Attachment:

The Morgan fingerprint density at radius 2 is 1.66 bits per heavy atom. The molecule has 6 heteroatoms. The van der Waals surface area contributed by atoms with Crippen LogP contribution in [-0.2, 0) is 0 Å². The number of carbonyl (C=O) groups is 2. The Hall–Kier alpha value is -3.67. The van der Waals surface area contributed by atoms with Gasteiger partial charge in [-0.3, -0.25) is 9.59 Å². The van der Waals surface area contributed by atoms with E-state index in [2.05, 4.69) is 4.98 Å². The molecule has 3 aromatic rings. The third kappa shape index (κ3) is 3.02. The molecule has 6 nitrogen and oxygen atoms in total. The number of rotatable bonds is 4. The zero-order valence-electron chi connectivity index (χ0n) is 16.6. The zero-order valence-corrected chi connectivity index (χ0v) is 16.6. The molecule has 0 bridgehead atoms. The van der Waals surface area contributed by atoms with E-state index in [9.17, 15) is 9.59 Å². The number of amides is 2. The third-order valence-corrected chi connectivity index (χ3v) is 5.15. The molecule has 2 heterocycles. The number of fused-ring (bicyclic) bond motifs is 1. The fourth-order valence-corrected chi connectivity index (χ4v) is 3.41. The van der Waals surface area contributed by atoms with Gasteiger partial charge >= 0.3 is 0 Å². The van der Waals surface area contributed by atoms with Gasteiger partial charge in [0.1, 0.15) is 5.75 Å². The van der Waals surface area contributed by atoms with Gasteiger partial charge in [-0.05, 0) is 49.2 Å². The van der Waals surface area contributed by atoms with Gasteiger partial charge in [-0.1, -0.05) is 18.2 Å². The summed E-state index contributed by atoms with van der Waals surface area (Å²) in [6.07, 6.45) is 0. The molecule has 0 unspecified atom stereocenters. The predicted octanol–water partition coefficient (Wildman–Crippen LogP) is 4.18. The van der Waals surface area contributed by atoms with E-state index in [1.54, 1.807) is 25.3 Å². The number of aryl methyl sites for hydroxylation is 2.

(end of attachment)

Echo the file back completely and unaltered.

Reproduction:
The Morgan fingerprint density at radius 2 is 1.66 bits per heavy atom. The molecule has 6 heteroatoms. The van der Waals surface area contributed by atoms with Crippen LogP contribution in [-0.2, 0) is 0 Å². The number of carbonyl (C=O) groups is 2. The Hall–Kier alpha value is -3.67. The van der Waals surface area contributed by atoms with Gasteiger partial charge in [-0.3, -0.25) is 9.59 Å². The van der Waals surface area contributed by atoms with E-state index in [2.05, 4.69) is 4.98 Å². The molecule has 3 aromatic rings. The third kappa shape index (κ3) is 3.02. The molecule has 6 nitrogen and oxygen atoms in total. The number of rotatable bonds is 4. The zero-order valence-electron chi connectivity index (χ0n) is 16.6. The zero-order valence-corrected chi connectivity index (χ0v) is 16.6. The molecule has 0 bridgehead atoms. The van der Waals surface area contributed by atoms with E-state index in [9.17, 15) is 9.59 Å². The number of amides is 2. The third-order valence-corrected chi connectivity index (χ3v) is 5.15. The molecule has 2 heterocycles. The number of fused-ring (bicyclic) bond motifs is 1. The fourth-order valence-corrected chi connectivity index (χ4v) is 3.41. The van der Waals surface area contributed by atoms with Gasteiger partial charge >= 0.3 is 0 Å². The van der Waals surface area contributed by atoms with Gasteiger partial charge in [0.1, 0.15) is 5.75 Å². The van der Waals surface area contributed by atoms with Gasteiger partial charge in [-0.05, 0) is 49.2 Å². The van der Waals surface area contributed by atoms with Gasteiger partial charge in [-0.1, -0.05) is 18.2 Å². The summed E-state index contributed by atoms with van der Waals surface area (Å²) in [6.07, 6.45) is 0. The molecule has 0 unspecified atom stereocenters. The predicted octanol–water partition coefficient (Wildman–Crippen LogP) is 4.18. The van der Waals surface area contributed by atoms with E-state index in [1.54, 1.807) is 25.3 Å². The number of aryl methyl sites for hydroxylation is 2.